New regulations unveiled by New York state regulators go further than any other state in handling data security among financial services companies as well as the advisors who distribute financial products, legal experts said.
The New York Department of Financial Services (NYDFS) has proposed that “covered entities” employ a number of methods to protect themselves. These include having chief information security officers, “penetration testing” protocols, audit trails, access privileges risk assessments, third-party information security policies, multifactor authentication, encryption and incident response plans.
“The proposed NYDFS cybersecurity regulation presents a more comprehensive framework for cybersecurity than has been seen in any other U.S. jurisdiction,” wrote Drinker Biddle lawyers Thomas M. Dawson and Yulia Feldman, in a legal brief.
The rule, titled Cybersecurity Requirements for Financial Services Companies, is likely to come across as a hefty and expensive proposition for many insurance companies and their distribution networks.
But it is also one that regulators around the country as well as the National Association of Insurance Commissioners will be looking at closely as New York regulates a disproportionate number of insurance companies operating in the U.S.
Limited Exemptions for Agents
Retail financial advisors with fewer than 1,000 customers, less than $5 million in gross annual revenue and less than $10 million in year-end assets benefit from a “limited exemption,” according to the NYDFS regulations.
But there are no exemptions for third parties doing business as affiliated service providers with banks, insurance companies and distributors, said James R. Woods, co-leader of Mayer Brown’s Global Insurance Industry Group in New York.
Agents and advisors therefore should beware.
“Many insurance agents and brokers are small businesses, and it is unclear whether the de minimis exception has been sufficiently tailored to exclude, for instance, an independent agent who may be well under the revenue and asset thresholds but have more than 1,000 customers,” Woods wrote in a legal update to clients.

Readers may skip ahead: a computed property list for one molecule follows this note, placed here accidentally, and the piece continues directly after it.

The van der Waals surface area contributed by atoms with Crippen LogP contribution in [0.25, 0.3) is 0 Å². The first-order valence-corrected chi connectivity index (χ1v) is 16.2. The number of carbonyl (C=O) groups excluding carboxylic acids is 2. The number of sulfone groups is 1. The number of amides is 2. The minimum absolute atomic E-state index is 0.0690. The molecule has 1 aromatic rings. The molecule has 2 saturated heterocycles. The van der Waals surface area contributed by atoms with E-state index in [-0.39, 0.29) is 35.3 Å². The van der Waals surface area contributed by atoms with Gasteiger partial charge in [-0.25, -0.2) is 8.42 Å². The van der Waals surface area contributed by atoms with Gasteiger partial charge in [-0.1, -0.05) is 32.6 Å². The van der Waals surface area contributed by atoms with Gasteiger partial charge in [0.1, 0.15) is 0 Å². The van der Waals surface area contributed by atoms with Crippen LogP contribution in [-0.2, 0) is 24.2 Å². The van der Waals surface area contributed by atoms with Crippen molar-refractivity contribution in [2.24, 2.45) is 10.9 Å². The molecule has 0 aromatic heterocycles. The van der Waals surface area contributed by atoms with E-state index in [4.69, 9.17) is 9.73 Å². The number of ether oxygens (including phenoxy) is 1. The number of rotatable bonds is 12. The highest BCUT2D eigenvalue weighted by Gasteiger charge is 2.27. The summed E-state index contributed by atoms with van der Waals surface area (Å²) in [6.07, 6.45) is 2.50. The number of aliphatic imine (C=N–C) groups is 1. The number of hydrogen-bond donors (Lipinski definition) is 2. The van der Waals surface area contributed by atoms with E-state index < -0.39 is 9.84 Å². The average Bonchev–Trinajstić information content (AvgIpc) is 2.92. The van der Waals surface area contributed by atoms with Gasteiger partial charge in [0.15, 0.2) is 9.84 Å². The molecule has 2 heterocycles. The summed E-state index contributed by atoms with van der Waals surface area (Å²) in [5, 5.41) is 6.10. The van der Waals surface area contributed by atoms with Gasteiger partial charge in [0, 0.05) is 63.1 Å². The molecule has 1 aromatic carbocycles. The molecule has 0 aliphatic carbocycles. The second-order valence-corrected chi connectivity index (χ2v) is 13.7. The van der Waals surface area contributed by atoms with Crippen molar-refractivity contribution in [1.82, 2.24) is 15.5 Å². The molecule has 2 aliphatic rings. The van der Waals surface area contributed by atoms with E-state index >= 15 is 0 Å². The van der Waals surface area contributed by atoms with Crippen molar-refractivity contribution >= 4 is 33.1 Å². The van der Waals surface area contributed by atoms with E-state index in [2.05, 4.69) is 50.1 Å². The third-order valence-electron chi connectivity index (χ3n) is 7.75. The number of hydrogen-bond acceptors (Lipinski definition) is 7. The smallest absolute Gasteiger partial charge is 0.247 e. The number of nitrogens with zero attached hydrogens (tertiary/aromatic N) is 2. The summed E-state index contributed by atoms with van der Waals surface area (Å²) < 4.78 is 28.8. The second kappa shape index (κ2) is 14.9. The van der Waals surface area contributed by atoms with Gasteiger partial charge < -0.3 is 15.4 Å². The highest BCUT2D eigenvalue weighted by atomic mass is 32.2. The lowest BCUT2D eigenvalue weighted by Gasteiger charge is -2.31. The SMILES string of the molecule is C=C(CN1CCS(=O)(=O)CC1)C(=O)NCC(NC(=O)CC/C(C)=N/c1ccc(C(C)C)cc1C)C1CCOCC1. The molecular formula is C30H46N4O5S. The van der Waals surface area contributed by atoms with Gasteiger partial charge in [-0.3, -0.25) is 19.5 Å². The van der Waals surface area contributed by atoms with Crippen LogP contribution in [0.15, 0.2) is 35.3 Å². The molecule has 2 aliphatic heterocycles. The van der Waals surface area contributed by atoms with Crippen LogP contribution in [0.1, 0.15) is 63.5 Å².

The regulation is subject to a 45-day public comment period following the Sept. 28 publication in the New York State Register.
Woods said that whatever the final outcome, agents and brokers should take precautions and seek help with a written security and breach response plan. This should entail a relatively small investment of time and resources.
“It’s good business and will help protect the agent-broker from possible hacks and, equally important, from regulatory scrutiny and or defense of litigation in connection with a hack,” Woods said in an interview last week.
Weighing Public Interest vs. Costs
New York regulators say the far-reaching proposal is necessary to protect the public interest. Recent data breaches have even pointed to network threats from abroad that appear to be able to penetrate as deep as the U.S. election process.
Regulators say structuring an accountability framework is paramount in a world where data travels over many networks and funneled through layers of intermediaries. However, the industry is likely to raise questions about the costs and who ultimately pays.
“Regulated entities will be held accountable and must annually certify compliance with this regulation by assessing their specific risk profiles and designing programs that vigorously address those risks,” NYDFS Superintendent Maria T. Vullo said.
Those risks are very real.
Scores of companies in many industries and thousands of people every year fall victim to data breaches. Some have paid a heavy price ranging from financial losses, altered identities and lost jobs to damaged brands and shredded reputations.
Nationwide retailer Target was the victim of a data breach in December 2013 following the theft of network credentials from a Pennsylvania-based HVAC vendor, and health insurer Anthem suffered a massive breach last year.
InsuranceNewsNet Senior Writer Cyril Tuohy has covered the financial services industry for more than 15 years. Cyril may be reached at email@example.com.
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